Shadow Hawk Munition portends a new era of warfare
By Mike Hanlon
May 7, 2012
Lockheed Martin's new Shadow Hawk weapon is deceptively small considering the influence it will likely have on warfare from this point forward. The era of unmanned warfare is about to go to a whole new level. The Shadow Hawk is an 11-pound class, 2.75-inch (7 cm) diameter, 27-inch (68 cm) long drop-glide munition released a mile or more above the target by the equally diminutive unmanned RQ-7B. It may not seem like a major leap forward in weapons technology but it most certainly is, because the Shadow Hawk munition now arms an entire fleet of RQ-7s for the US Marines and Army that could previously only be used for reconnaissance, and it does so with a much smaller and cheaper weapon.
The Oxford Companion to Military History rates the development of precision-guided munitions (PGMs) as "perhaps the most significant factor in air warfare since aircraft first began to carry bombs."
The significance of this breakthrough is that precision-guided bombs can now be dropped at a lower cost than ever before - by using a far-more-plentiful, smaller, unmanned "delivery vehicle" and a much smaller and cheaper weapon.
The Shadow Hawk is guided to its target by a semi-active laser seeker of astonishing accuracy. In the first public test, the Shadow Hawk was dropped by an RQ-7 from a mile high and it hit the target at a speed of 500 km/h (311 mph) just EIGHT INCHES (20 cm) from dead center. In real life, not to put too graphic a point on it, it would then explode.
The major leap forward in weapons technology enabled by the Shadow Hawk is that it now arms the significantly-sized next level of small UAS systems that could previously only be used for reconnaissance and surveillance.
"Equipped with Shadow Hawk and the UAS's electro-optical and infrared cameras, a Shadow UAS can now offer battlefield commanders timely detection of threat activities, including fleeting and time-sensitive threats, along with a quick-strike capability," said Glenn Kuller, director of advanced programs in Lockheed Martin's Missiles and Fire Control business.
The Shadow RQ-7B which was used to deliver the weapon in the initial tests, is not very large, being just 11.8 ft. (3.6 m) long with a wingspan of 20.4 ft (6.2 m) with a maximum gross take-off weight of 460 lb (208kg).
That leaves a payload capacity of just 45 kg (99 lb) and given that the RQ-7 probably has Israeli Aircraft Industries infrared camera, daytime TV camera (with a selectable near-infrared filter), laser pointer, and a 2 kW GEC/Plessey 28 volt DC generator and you can see why the it hasn't been armed prior to now.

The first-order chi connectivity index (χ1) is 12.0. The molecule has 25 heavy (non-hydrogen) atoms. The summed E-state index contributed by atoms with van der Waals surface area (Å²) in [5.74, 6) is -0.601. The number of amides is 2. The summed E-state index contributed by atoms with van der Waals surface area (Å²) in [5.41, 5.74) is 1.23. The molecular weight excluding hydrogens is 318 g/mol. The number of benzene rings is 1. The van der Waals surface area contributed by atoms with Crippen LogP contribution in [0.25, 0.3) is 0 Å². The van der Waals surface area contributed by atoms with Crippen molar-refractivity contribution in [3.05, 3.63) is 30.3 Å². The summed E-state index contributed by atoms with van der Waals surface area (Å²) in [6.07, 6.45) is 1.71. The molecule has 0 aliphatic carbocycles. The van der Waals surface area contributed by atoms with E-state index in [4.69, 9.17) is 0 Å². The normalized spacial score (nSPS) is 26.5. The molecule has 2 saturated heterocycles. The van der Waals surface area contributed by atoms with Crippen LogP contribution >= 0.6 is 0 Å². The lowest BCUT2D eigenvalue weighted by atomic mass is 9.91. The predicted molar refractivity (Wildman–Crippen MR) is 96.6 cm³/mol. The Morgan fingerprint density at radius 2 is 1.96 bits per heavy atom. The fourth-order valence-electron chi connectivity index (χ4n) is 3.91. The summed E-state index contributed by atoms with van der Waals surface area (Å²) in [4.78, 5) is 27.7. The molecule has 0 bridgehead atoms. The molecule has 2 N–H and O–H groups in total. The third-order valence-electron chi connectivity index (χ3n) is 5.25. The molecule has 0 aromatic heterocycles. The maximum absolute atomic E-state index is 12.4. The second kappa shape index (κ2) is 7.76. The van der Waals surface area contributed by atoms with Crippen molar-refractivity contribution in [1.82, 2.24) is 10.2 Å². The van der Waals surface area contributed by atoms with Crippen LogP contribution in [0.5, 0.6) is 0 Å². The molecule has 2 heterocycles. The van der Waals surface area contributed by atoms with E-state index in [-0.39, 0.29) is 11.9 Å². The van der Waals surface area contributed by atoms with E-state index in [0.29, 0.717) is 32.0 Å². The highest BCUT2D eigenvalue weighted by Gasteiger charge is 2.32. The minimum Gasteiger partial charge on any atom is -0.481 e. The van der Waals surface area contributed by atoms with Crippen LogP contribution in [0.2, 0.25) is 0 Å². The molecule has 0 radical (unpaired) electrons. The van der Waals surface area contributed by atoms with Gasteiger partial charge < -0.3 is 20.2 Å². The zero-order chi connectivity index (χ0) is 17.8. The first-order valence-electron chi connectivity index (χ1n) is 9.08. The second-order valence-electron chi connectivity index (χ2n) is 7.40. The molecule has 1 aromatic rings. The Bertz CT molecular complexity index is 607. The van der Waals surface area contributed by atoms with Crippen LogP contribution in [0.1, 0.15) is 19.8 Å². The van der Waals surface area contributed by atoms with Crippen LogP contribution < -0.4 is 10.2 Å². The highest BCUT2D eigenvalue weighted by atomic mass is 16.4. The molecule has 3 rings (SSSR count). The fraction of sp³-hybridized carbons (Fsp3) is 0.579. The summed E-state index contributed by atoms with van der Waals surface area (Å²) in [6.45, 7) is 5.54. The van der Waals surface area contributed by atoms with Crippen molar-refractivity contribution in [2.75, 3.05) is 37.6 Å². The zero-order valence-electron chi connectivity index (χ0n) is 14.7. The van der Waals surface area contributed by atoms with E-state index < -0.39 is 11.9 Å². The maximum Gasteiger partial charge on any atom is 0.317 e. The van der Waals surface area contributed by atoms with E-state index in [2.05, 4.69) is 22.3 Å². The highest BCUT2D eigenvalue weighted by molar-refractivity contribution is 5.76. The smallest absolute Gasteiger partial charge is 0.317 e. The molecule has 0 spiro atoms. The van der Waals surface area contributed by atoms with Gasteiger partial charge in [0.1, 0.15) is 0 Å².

Indeed, the competition for a spot inside the 45 kg is increasingly fierce - one very useful module which also takes up precious payload capacity is a communications relay package. This turns the RQ-7B into a relay station and enables commanders and the RQ-7 operators to talk with troops in locations that would otherwise be dead to radio traffic - including in urban guerrilla conditions.
Despite lashings of carbon fiber and lots of tricks (the wings contain the fuel), there simply hasn't been enough room before now for a small armament.
In August 2011, the U.S. Marine Corps was given official clearance to experiment with armed RQ-7s. The aim of the exercise was to deliver lethal force with surgical precision as opportunities present themselves, without calling for something a lot more expensive, and at the same time perhaps missing the opportunity by having to wait for the jet to be available and then having to wait for it to fly to the fight.
Then there's the cost. Calling in a manned aircraft is outrageously expensive, and the munitions such aircraft are likely to carry are several orders of magnitude more expensive than the Shadow Hawk.
Then there are the delivery costs - one of the fighters operating in Afghanistan and Iraq costs between US$10,000 - $25,000 per flight hour.
The RQ-7 is one of the most common unmanned systems in theater with over 100 in service and another 300 + ordered and the new capability afforded by the Shadow Hawk munition will be the lowest cost solution in the entire U.S airborne arsenal.
To stand back a moment, man has created some fearsome weapons in his time, but this to me, is one of the cleverest combinations of technologies I've ever seen.
Although just 200 kg, the RQ-7 can loiter over the battlespace for nine hours at a time, providing high definition video and infrared vision of the entire area, act as a relay station for all communications, and now it can deliver a potent lethal force when called upon ... all at cents in the dollar compared with manned aircraft.
The RQ-7 also takes pilots out of harms way, another of the key objectives set by the American military a decade ago. With so many RQ-7s available and coming, the small unmanned aircraft will fly countless missions that would previously have required a pilot going into a high threat situation.
Finally, its accuracy is so good that it will be vitally important in avoiding civilian casualties in future conflicts.
"As the mission of the Shadow UAS continues to evolve, it will need capability that can immediately neutralize threats detected and designated by the Shadow's sensor package, with minimum impact to the aircraft's endurance," said Glenn Kuller, director of advanced programs in Lockheed Martin's Missiles and Fire Control business. "With precision strike accuracy, the Shadow Hawk is an ideal solution in urban environments where low collateral damage is essential."
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